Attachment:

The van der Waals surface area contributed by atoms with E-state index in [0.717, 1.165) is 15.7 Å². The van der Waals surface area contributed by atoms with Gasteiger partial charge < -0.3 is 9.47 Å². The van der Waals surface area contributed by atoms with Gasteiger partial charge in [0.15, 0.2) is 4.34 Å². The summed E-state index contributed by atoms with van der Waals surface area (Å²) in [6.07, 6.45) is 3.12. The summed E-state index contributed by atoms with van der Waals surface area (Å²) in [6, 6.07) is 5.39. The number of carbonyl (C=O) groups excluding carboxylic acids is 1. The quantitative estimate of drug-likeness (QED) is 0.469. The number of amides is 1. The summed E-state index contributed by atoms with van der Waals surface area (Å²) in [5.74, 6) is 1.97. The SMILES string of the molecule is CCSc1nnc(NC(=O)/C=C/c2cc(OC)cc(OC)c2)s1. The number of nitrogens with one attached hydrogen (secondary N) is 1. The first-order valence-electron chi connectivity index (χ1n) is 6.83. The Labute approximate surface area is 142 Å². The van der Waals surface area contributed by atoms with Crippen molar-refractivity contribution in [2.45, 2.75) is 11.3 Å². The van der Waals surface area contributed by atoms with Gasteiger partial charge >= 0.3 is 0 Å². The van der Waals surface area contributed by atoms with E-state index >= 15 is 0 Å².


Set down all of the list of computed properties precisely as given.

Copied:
The van der Waals surface area contributed by atoms with E-state index in [0.717, 1.165) is 15.7 Å². The van der Waals surface area contributed by atoms with Gasteiger partial charge < -0.3 is 9.47 Å². The van der Waals surface area contributed by atoms with Gasteiger partial charge in [0.15, 0.2) is 4.34 Å². The summed E-state index contributed by atoms with van der Waals surface area (Å²) in [6.07, 6.45) is 3.12. The summed E-state index contributed by atoms with van der Waals surface area (Å²) in [6, 6.07) is 5.39. The number of carbonyl (C=O) groups excluding carboxylic acids is 1. The quantitative estimate of drug-likeness (QED) is 0.469. The number of amides is 1. The summed E-state index contributed by atoms with van der Waals surface area (Å²) in [5.74, 6) is 1.97. The SMILES string of the molecule is CCSc1nnc(NC(=O)/C=C/c2cc(OC)cc(OC)c2)s1. The number of nitrogens with one attached hydrogen (secondary N) is 1. The first-order valence-electron chi connectivity index (χ1n) is 6.83. The Labute approximate surface area is 142 Å². The van der Waals surface area contributed by atoms with Crippen molar-refractivity contribution in [2.45, 2.75) is 11.3 Å². The van der Waals surface area contributed by atoms with Gasteiger partial charge >= 0.3 is 0 Å². The van der Waals surface area contributed by atoms with E-state index >= 15 is 0 Å².